My granny’s skin is shiny like the leaf on a silver dollar tree now.  She keeps a pump bottle of Lubriderm lotion next to her recliner, along with a box of Kleenex and the remote.  Her La-Z-Boy chair can levitate her to her feet at the touch of a button.  It faces a small television that was made in 1997.  She watches all the shows on Channel 7, the local NBC affiliate.  The crew down at WITN is friendly on-air and off.  They don’t say anything risqué on the air, or get arrested for drunk driving.  Their behavior in public supports the station’s tagline which is “News you can trust.”  

I did my internship at WITN during college.  I followed the promotions manager, Shawn, around the station like an information sponge.  People at the station valued his mind.  Basically, his job allowed him a lot of time in a dark room filled with high-tech computers.  Shawn made the 10, 20, or 30 second clips that keep folks jazzed about WITN between commercials.  “Marvin Daugherty,” says a voice, “When weather happens in Eastern Carolina, he’s there.”  During the taping, I held up a large piece of tin foil and marshaled the light into Marvin’s face just right.  He nailed it in one take. 

Shawn and I brought the tape over to the promotions room.  “There’s a formula for making these,” he said.  “The stations are very specific.  A lot of the time it’s the same video, just different words.”  The only thing I noticed was different ties.  He shuffled the effects.  Three large computer screens consumed our field of vision, and when the ON-AIR light came on at five, it was almost like riding a space ship to Ordinary.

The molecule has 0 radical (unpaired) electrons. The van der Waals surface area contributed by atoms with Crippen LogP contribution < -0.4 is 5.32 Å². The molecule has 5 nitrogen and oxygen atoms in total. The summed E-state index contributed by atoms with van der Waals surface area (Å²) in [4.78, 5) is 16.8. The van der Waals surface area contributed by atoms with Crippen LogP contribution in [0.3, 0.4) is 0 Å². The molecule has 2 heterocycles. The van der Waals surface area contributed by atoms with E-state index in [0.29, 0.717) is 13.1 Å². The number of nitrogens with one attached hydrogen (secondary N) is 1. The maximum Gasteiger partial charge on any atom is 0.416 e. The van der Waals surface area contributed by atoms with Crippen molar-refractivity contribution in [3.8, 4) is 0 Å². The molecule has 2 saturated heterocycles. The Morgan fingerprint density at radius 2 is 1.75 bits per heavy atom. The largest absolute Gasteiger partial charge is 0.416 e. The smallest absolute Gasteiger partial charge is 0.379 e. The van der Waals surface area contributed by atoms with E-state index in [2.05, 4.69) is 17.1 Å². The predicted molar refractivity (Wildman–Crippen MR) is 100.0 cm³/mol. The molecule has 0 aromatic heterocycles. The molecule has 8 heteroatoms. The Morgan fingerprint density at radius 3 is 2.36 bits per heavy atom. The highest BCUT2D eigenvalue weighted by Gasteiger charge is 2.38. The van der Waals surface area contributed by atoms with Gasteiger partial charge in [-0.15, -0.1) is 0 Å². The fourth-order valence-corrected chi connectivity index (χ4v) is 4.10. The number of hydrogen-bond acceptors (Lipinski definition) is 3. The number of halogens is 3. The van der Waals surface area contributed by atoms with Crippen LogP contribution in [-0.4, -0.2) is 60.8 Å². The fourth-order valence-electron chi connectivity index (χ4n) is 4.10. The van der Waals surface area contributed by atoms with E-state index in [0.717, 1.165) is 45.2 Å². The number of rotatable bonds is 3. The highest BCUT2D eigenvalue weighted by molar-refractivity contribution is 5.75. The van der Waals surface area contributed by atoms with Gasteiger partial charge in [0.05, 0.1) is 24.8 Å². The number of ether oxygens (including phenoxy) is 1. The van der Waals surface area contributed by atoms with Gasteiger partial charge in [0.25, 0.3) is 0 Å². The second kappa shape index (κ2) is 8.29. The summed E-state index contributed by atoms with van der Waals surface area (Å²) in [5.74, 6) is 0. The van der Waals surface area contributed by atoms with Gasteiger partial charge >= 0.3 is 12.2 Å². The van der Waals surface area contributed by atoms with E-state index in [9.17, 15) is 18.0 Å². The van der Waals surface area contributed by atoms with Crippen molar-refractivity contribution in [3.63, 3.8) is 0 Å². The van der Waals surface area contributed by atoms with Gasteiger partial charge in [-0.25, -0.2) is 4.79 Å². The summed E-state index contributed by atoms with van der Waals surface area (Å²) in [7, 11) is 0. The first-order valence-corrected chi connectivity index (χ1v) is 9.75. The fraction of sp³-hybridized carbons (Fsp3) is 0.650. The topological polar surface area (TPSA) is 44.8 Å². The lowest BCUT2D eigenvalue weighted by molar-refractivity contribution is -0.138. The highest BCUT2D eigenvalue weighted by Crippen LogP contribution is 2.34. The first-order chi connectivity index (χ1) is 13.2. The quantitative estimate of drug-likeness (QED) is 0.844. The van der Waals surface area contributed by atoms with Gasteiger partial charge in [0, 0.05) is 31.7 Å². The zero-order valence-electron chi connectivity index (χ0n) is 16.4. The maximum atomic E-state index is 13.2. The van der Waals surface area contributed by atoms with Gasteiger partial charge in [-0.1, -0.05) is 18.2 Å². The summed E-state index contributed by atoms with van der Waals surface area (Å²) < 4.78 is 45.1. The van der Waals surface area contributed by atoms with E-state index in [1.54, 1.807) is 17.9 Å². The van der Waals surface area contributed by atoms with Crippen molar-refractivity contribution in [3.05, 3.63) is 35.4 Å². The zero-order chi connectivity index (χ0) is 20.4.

Sometimes I rode my Harley-Davidson motorcycle to the TV station and parked it in the front spot reserved for bikes.  It was not frequently taken, and I imagined the news team inquiring as to whose bike it was.  Then I thought of how I’d get a weather girl on the back of it.  She’d stop me in the hall.  “Hey, are you the guy…”  As fate would have it, I crossed paths with chief meteorologist Marvin Daugherty instead.  His favorite song is “Take the Highway” by the Marshall Tucker Band.  His favorite food is spaghetti, and he likes to sit on his back porch and watch nature.  He’s a household name in Eastern Carolina

During a break one day, Shawn asked me to walk outside with him.  He wanted to sponge some knowledge from me about my motorcycle.  I explained to him how I stretched the gas tank, added a hyper charger, and switched out the stock mufflers for a pair of long shot exhaust pipes.  I handed him my helmet and said, “Take it for a spin,” but he declined.  Shawn told me how a runaway car smacked into him while he was riding a motorcycle one day.  The helmet saved my life he said, and then he leaned over and showed me an old crescent shaped scar on his scalp.  “I’ll never ride a motorcycle again.”  The man is lucky to be alive.